BENEFITING: Downtown Dog Rescue
EVENT DATE: Jun 11, 2016
Around twenty years ago, Lori Weise started working at Modernica Inc., a furniture factory near L.A.’s Skid Row. On her drive to work she saw countless homeless people and their dogs — many being abused, suffering, and starving. An animal lover at heart, as well as a calm, strong advocate for justice, this reality led to her creation of Downtown Dog Rescue, which she began at the back of the Modernica factory.
Lori started by trapping strays dogs and talking to the homeless community she encountered. Walking right up to them and treating them with respect, she was consistent with her contact and friendship. She was even able to convince many that their dogs would be better off spayed/neutered. Lori was savvy about her efforts; she posted fliers in alleys and doorways offering free food for people and free surgeries for dogs via a mobile clinic, which she arranged. Her first clinic had a line two blocks long, and she soon developed a positive reputation on the streets. Furthermore, because homeless people cannot get a dog license without an address, Lori went so far as to allow Modernica’s address to be used to license as many as three hundred dogs. She became a true friend and pioneer to people who had no one.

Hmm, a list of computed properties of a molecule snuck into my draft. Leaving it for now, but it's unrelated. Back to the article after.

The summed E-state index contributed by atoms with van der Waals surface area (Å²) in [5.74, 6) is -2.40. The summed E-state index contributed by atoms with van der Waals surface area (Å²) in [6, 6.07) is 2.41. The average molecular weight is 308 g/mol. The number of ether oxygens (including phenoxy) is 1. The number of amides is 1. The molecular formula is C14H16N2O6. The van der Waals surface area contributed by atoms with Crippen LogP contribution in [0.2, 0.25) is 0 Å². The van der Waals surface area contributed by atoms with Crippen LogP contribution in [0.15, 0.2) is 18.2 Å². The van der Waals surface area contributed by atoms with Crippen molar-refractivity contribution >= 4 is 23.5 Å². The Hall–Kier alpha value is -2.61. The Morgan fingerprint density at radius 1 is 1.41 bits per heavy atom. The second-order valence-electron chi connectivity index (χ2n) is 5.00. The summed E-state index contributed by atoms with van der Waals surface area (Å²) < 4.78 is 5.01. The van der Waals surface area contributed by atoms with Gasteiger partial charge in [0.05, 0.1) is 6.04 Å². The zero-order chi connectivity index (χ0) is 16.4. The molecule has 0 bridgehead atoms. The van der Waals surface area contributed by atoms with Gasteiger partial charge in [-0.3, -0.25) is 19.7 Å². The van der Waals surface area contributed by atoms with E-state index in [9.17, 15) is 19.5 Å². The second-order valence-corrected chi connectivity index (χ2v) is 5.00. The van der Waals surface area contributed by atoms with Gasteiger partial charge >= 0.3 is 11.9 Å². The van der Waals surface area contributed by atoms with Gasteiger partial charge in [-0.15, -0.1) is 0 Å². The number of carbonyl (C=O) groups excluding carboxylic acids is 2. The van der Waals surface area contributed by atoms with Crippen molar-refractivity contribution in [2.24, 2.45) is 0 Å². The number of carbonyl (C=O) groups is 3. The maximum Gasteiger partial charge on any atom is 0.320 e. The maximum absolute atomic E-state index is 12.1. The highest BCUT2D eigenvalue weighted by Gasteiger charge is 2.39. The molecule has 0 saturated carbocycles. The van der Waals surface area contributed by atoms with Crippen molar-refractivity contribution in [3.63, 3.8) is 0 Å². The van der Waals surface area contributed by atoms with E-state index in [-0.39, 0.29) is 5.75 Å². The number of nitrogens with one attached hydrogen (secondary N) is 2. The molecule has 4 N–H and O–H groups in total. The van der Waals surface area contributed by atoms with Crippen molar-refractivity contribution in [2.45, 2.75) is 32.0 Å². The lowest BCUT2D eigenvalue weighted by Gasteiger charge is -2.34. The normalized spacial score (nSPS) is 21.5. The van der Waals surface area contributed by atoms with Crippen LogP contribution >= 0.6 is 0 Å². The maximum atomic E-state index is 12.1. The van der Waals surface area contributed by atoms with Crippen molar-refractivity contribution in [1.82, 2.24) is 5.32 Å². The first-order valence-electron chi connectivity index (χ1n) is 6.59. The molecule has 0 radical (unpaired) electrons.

Since then, Downtown Dog Rescue has paid for thousands of spay/neuter surgeries, has placed or fostered thousands of dogs, and has provided meals for many animals and the people who love them, whether they be homeless or just need a helping hand. After many years of working on Skid Row, Downtown Dog Rescue expanded to offer services in Compton, where living can be a challenge for residents, crime is eminent, and the euthanasia rate among pets is among the highest in Los Angeles. Regular spay and neuter clinics are held in Compton Park, for example, and in 2011 alone the clinic sterilized close to eight hundred dogs. The euthanasia rate for Pitbulls at the county shelter dropped thirty percent that year, proving that free-to-low-cost services are a solution to the problem. If not for DDR, this is an area that would otherwise go underserved, resulting in many animals suffering.